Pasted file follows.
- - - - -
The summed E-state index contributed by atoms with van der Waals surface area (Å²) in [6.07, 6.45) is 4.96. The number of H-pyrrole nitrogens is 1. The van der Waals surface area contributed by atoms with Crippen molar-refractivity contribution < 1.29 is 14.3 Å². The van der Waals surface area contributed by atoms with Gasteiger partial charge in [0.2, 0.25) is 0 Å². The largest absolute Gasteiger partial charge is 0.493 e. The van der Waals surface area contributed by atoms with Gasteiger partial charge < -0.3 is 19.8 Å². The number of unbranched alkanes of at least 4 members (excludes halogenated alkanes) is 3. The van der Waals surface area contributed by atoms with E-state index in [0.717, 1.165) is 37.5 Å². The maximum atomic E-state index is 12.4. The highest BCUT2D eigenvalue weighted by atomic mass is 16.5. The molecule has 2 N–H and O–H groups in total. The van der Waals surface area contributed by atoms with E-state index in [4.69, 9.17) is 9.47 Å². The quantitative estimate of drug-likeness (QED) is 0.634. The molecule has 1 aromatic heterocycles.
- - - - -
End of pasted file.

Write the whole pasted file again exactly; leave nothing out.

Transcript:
The summed E-state index contributed by atoms with van der Waals surface area (Å²) in [6.07, 6.45) is 4.96. The number of H-pyrrole nitrogens is 1. The van der Waals surface area contributed by atoms with Crippen molar-refractivity contribution < 1.29 is 14.3 Å². The van der Waals surface area contributed by atoms with Gasteiger partial charge in [0.2, 0.25) is 0 Å². The largest absolute Gasteiger partial charge is 0.493 e. The van der Waals surface area contributed by atoms with Gasteiger partial charge < -0.3 is 19.8 Å². The number of unbranched alkanes of at least 4 members (excludes halogenated alkanes) is 3. The van der Waals surface area contributed by atoms with E-state index in [0.717, 1.165) is 37.5 Å². The maximum atomic E-state index is 12.4. The highest BCUT2D eigenvalue weighted by atomic mass is 16.5. The molecule has 2 N–H and O–H groups in total. The van der Waals surface area contributed by atoms with E-state index in [4.69, 9.17) is 9.47 Å². The quantitative estimate of drug-likeness (QED) is 0.634. The molecule has 1 aromatic heterocycles.